Another strategy to address the challenges facing the education sector in Nigeria is the reactivation of Community Accountability and Transparency Initiative (CATI) to monitor and track resources budgeted for Education to ensure proper, adequate and accountable utilization.

Universal primary education is crucial for national economic and social advancement.  Universal access to education is Nigeria’s prime target as we are a signatory to World Declarations on Education for All, Nigeria is, therefore, committed to the provision of basic education to all its citizens.  It is a goal that all developing countries are committed to achieving by 2015, but one that will not be reached without a significant acceleration of current progress.  Further progress requires the bridging of substantial policy, capacity, and data gaps in many developing countries, in addition to financing gaps.  With commitment and dedicated effort, it could become a reality.  This we are determined to achieve.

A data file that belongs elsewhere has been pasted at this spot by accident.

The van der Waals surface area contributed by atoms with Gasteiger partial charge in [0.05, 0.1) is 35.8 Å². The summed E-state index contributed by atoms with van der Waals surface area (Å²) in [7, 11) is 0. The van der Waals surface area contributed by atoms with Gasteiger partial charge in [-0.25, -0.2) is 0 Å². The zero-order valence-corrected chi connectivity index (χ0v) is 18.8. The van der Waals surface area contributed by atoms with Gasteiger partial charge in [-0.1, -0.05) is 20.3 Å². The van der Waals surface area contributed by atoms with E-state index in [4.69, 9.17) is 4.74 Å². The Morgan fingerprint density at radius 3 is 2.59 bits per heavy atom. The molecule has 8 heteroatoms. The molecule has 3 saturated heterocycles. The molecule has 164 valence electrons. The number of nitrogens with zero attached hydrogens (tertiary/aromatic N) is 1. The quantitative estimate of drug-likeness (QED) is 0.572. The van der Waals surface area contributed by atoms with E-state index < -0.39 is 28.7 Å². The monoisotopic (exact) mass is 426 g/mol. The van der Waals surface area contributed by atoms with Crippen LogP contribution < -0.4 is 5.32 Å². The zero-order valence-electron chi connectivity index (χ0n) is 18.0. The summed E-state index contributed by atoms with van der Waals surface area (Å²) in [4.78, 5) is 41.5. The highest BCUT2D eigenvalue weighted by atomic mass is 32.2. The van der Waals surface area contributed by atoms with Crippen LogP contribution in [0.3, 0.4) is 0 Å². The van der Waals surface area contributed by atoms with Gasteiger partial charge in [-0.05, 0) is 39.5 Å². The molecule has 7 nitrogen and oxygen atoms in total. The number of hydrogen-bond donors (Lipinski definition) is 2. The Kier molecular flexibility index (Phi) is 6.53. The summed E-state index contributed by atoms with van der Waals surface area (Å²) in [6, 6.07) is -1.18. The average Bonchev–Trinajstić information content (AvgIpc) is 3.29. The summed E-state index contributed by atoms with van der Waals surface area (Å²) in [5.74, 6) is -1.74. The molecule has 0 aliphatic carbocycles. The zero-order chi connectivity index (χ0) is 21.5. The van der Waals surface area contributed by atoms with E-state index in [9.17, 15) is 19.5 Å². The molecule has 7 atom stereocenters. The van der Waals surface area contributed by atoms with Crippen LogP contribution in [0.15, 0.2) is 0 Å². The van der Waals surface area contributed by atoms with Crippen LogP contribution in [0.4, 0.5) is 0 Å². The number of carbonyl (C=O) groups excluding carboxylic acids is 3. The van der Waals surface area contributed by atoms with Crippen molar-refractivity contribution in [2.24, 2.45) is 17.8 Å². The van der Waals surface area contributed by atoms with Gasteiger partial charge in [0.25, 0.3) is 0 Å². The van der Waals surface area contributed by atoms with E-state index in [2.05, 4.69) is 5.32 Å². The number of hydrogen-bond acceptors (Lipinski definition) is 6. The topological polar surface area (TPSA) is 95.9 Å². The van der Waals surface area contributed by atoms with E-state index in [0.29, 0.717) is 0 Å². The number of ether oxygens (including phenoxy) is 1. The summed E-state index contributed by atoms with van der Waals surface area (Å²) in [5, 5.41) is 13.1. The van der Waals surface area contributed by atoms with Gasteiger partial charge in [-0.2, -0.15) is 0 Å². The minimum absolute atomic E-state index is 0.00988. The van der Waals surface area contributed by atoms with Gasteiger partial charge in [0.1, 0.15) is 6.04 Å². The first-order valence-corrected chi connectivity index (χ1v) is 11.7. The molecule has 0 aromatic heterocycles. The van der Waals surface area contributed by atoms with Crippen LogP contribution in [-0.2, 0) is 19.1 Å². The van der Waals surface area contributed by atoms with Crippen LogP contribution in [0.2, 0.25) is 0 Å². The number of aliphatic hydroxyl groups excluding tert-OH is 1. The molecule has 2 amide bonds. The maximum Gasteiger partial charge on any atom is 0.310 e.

There is no doubt that the state of education in Nigeria as in some other developing countries is lamentably poor as there are a lot of challenges.  But there are perspectives and approaches that can be utilized to turn perspectives and approaches that can be utilized to turn the situation around.  What is needed is commitment.  We need to rise up to the challenges and change the course of events in Nigeria and give education a pride of place in the scheme of things.

Ladies and gentlemen, I urge you to realize that “education for all is the responsibility of all”.  I wish you fruitful deliberations as you assess Nigeria’s MDGs performance in education.

Thank you and God Less.